There has been a lot of chatter among Portland Marathon 2016 finishers about the course errors that led many participants to cover an extra half-mile. (Even those who didn’t run it have strong thoughts about it.) Interestingly enough, the route posted on the Portland Marathon website doesn’t even match the route submitted for USATF certification. The Red Lizards inquired with the Portland Marathon about this and were told, “no new certificate has been issued for the Portland Marathon since OR12023LB.” Someone affiliated with the Marathon also indicates that even though there was some discussion, no official decision was made that the course changes should be recorded and submitted to USATF.
No one really knows why some participants didn’t turn on Couch (where organizers say they should have) or even on Davis (where the USATF map shows the route turning). But what happened could happen at nearly any event if there was a good reason. Good reasons include a medical emergency resulting in a road blockage; or a downed tree and power lines posing a safety hazard. I’ve even got race-director friends who have had their course markings tampered with: a turned arrow or stolen sign that can seriously lead someone astray; which is why they or a surrogate ride the course ahead of participants to verify everything is in place.
The bigger issue is the way the problem was handled. The first news report from KPTV offered some remarks that were seen as flippant by a number of affected runners, leaving people feeling frustrated. Comments about how the error wouldn’t impact people that were likely to qualify for Boston further compounded the irritation and those who missed a BQ by mere seconds or minutes came forward to share their experience. And the blaming of the Red Lizard pacers was simply wrong (and is so far the only “explanation” provided on the Portland Marathon’s website).
The Portland Marathon has a great opportunity to make this right for participants no matter who is at fault. I think a lot of drama (around anything) is created when people start focusing on “whose fault was it?” instead of on “how can we fix this?” A good start might be providing USATF with their actual course, updating the course on their website, and reaching out to the Boston Athletic Association to explain what happened and request acceptance of adjusted times on behalf of their participants. (The race director for the Vancouver Marathon, Energy Events, did this before the news broke, which was the right thing to do; perhaps the Portland Marathon has also tried to reach out but hasn’t mentioned it publicly.)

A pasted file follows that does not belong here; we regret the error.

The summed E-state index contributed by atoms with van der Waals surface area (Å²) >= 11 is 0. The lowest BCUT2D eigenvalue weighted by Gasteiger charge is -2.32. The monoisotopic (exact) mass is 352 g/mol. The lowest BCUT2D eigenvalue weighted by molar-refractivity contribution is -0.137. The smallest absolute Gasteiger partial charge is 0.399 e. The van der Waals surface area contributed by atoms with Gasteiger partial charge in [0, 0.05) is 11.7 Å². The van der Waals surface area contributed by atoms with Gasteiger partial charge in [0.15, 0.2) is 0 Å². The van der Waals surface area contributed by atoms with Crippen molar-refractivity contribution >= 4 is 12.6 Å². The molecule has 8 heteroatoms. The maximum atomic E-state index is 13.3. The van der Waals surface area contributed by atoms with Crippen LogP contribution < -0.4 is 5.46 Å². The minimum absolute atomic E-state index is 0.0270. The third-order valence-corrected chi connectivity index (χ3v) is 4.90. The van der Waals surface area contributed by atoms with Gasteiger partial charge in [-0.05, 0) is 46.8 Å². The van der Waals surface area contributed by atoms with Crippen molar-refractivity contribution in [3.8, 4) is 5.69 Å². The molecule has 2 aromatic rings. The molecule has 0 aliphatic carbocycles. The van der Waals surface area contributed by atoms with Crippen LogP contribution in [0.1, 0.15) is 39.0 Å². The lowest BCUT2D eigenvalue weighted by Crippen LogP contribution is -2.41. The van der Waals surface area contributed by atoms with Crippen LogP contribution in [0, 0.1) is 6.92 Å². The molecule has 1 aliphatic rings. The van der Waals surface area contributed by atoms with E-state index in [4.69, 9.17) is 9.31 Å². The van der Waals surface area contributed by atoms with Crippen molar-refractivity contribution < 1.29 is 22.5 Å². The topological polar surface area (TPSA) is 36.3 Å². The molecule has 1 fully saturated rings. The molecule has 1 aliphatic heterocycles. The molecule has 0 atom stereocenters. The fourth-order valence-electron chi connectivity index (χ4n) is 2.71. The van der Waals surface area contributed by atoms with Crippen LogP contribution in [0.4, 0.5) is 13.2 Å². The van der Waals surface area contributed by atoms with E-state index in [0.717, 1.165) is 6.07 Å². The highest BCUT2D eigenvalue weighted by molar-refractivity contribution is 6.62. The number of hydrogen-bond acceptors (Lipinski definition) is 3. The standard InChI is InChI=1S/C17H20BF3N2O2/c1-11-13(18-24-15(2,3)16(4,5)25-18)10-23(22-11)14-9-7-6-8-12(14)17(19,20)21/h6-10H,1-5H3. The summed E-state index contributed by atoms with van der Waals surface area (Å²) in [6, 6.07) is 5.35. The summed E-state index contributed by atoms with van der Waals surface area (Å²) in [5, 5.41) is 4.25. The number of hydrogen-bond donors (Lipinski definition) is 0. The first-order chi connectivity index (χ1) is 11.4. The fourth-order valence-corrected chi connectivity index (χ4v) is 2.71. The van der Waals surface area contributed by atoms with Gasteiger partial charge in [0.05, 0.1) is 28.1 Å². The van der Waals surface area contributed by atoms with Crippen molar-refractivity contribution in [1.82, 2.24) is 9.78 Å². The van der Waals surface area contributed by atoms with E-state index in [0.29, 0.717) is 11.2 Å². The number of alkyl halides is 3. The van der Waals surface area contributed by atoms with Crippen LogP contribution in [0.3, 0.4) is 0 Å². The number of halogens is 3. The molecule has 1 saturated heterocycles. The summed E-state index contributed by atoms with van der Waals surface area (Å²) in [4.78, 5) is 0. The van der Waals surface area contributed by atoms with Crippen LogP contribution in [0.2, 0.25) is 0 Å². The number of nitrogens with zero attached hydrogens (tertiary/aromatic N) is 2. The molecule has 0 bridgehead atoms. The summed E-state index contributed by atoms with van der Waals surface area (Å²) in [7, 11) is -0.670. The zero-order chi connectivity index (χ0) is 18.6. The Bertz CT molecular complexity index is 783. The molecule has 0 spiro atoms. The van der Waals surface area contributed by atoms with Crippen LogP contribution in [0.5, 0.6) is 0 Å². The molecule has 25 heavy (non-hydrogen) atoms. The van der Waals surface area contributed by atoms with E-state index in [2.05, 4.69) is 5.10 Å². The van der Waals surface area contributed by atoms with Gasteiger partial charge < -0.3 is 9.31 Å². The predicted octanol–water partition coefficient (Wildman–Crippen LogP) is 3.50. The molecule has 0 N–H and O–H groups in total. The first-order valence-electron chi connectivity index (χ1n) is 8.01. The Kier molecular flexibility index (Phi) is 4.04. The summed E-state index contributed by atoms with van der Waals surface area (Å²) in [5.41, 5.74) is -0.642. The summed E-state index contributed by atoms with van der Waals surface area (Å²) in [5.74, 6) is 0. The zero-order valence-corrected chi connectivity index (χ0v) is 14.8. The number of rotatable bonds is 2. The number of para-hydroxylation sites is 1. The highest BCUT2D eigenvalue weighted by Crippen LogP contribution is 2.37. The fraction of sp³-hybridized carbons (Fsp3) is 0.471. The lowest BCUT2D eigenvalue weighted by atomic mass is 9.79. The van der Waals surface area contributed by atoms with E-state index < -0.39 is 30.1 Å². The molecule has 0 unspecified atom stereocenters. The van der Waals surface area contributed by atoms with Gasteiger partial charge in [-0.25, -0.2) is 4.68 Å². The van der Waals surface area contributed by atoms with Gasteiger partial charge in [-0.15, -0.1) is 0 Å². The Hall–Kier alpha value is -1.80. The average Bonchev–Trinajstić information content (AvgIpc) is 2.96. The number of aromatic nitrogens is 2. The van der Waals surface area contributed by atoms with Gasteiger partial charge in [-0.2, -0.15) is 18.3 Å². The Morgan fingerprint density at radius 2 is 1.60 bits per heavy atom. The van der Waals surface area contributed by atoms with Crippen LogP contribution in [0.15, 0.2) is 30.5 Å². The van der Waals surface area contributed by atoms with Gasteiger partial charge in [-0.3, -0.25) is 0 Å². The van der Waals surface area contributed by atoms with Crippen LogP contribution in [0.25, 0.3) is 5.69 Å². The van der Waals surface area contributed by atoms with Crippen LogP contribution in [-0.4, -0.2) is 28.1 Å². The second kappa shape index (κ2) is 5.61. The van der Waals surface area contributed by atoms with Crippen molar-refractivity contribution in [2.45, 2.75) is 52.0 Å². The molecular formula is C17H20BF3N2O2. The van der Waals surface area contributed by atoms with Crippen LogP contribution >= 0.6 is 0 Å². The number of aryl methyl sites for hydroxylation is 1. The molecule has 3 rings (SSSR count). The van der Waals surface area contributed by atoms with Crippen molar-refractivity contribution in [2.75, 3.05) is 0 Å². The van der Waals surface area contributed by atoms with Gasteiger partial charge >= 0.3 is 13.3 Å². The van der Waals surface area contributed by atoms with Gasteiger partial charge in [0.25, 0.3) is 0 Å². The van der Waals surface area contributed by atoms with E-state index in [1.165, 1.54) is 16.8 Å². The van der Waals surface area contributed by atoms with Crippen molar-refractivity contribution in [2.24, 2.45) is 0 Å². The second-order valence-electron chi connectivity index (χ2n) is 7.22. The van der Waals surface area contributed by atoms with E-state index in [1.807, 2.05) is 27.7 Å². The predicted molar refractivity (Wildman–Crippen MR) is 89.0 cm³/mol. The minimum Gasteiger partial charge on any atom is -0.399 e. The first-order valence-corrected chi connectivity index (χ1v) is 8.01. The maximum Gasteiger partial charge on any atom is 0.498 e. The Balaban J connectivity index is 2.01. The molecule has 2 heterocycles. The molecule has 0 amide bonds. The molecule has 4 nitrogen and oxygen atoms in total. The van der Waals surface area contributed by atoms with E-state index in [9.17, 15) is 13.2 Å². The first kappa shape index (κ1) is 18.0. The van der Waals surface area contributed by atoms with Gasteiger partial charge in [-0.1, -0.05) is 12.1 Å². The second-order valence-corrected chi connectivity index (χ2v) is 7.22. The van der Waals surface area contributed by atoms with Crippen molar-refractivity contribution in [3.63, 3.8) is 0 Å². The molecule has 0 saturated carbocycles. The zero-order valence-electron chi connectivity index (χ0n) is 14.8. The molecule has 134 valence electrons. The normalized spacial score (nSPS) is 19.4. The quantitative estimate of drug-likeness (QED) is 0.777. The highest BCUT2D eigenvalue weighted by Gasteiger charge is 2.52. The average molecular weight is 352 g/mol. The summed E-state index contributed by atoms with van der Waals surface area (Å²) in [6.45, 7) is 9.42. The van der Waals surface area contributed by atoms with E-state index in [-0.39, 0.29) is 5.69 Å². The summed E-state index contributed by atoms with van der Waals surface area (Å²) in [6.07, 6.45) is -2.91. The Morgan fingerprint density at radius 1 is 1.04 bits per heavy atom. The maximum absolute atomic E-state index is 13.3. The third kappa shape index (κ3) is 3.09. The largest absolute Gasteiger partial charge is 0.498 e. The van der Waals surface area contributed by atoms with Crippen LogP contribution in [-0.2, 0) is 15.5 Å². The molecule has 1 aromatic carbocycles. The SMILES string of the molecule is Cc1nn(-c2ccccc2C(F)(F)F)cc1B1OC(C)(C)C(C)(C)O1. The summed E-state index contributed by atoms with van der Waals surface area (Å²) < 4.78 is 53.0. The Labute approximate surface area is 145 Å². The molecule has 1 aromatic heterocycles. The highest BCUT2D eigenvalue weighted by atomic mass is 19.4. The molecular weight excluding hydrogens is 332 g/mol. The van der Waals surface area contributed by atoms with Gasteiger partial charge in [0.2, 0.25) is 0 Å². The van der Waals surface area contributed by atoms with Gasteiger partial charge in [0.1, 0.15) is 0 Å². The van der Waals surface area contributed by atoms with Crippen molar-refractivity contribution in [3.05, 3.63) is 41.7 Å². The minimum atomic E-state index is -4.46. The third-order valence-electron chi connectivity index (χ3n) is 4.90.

What else should they do? Well, that’s entirely up to them. Admitting there was a problem and issuing an apology will go much further than pointing the finger at anyone else; at least recognize that the error was a source of stress for many, many participants. Even if a spectator moved or blocked a course marking after the race started, which organizers really can’t control 100%, it would still be their responsibility as the host organization. A later news report from KGW included a quote from the race that did seem to recognize the gravity of the error, but the “how they’ll fix it” wasn’t addressed. Maybe a discount on the high registration price for the 2017 or 2018 event for those who were affected would be a good move, to try and earn another opportunity to show off what has been in years past a great event. And they should definitely learn from this error and review their course set-up and review procedure.
We are lucky that no one was hurt by a vehicle when they ran off course due to the missing course markings; and anyone who can run a half or full marathon probably already knows how lucky they are to even be able to do so. But running a marathon isn’t possible to do without investing months in training … and it’s up to the race to honor that investment with an accurate, safe course.
NOTE: If your time was affected by this course error, please email email@example.com to receive instructions on how to submit a request for correction.